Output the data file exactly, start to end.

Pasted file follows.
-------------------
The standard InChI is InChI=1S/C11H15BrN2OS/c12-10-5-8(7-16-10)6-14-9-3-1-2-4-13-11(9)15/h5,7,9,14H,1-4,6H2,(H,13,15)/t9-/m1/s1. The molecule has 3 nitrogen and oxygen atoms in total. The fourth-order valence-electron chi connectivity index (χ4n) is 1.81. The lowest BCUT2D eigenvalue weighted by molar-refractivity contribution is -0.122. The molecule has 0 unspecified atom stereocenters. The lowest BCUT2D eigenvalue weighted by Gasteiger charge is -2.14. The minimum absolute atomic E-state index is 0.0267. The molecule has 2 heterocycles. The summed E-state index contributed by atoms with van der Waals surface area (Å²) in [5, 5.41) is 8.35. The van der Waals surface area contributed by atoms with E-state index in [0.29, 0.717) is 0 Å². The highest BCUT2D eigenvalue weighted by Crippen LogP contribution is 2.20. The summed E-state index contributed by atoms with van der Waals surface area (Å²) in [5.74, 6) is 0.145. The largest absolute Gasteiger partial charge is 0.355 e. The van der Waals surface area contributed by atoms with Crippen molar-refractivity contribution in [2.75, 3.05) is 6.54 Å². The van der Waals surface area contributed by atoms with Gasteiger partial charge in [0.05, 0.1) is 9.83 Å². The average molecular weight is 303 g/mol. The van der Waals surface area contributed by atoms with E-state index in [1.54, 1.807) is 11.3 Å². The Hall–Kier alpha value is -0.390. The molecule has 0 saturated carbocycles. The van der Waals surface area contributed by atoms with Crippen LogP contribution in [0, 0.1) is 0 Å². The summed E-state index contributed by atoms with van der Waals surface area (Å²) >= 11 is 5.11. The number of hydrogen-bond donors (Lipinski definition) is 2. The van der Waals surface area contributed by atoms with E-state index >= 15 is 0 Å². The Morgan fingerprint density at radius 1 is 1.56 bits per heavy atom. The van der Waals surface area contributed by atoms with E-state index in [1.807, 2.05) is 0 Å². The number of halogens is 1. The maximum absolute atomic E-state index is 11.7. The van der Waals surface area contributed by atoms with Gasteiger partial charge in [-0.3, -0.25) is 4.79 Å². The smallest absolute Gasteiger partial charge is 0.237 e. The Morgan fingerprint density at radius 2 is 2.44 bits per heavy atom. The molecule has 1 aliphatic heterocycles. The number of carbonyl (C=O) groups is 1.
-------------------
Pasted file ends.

The standard InChI is InChI=1S/C11H15BrN2OS/c12-10-5-8(7-16-10)6-14-9-3-1-2-4-13-11(9)15/h5,7,9,14H,1-4,6H2,(H,13,15)/t9-/m1/s1. The molecule has 3 nitrogen and oxygen atoms in total. The fourth-order valence-electron chi connectivity index (χ4n) is 1.81. The lowest BCUT2D eigenvalue weighted by molar-refractivity contribution is -0.122. The molecule has 0 unspecified atom stereocenters. The lowest BCUT2D eigenvalue weighted by Gasteiger charge is -2.14. The minimum absolute atomic E-state index is 0.0267. The molecule has 2 heterocycles. The summed E-state index contributed by atoms with van der Waals surface area (Å²) in [5, 5.41) is 8.35. The van der Waals surface area contributed by atoms with E-state index in [0.29, 0.717) is 0 Å². The highest BCUT2D eigenvalue weighted by Crippen LogP contribution is 2.20. The summed E-state index contributed by atoms with van der Waals surface area (Å²) in [5.74, 6) is 0.145. The largest absolute Gasteiger partial charge is 0.355 e. The van der Waals surface area contributed by atoms with Crippen molar-refractivity contribution in [2.75, 3.05) is 6.54 Å². The van der Waals surface area contributed by atoms with Gasteiger partial charge in [0.05, 0.1) is 9.83 Å². The average molecular weight is 303 g/mol. The van der Waals surface area contributed by atoms with E-state index in [1.54, 1.807) is 11.3 Å². The Hall–Kier alpha value is -0.390. The molecule has 0 saturated carbocycles. The van der Waals surface area contributed by atoms with Crippen LogP contribution in [0, 0.1) is 0 Å². The summed E-state index contributed by atoms with van der Waals surface area (Å²) >= 11 is 5.11. The number of hydrogen-bond donors (Lipinski definition) is 2. The van der Waals surface area contributed by atoms with E-state index >= 15 is 0 Å². The Morgan fingerprint density at radius 1 is 1.56 bits per heavy atom. The van der Waals surface area contributed by atoms with E-state index in [1.807, 2.05) is 0 Å². The number of halogens is 1. The maximum absolute atomic E-state index is 11.7. The van der Waals surface area contributed by atoms with Gasteiger partial charge in [-0.3, -0.25) is 4.79 Å². The smallest absolute Gasteiger partial charge is 0.237 e. The Morgan fingerprint density at radius 2 is 2.44 bits per heavy atom. The molecule has 1 aliphatic heterocycles. The number of carbonyl (C=O) groups is 1.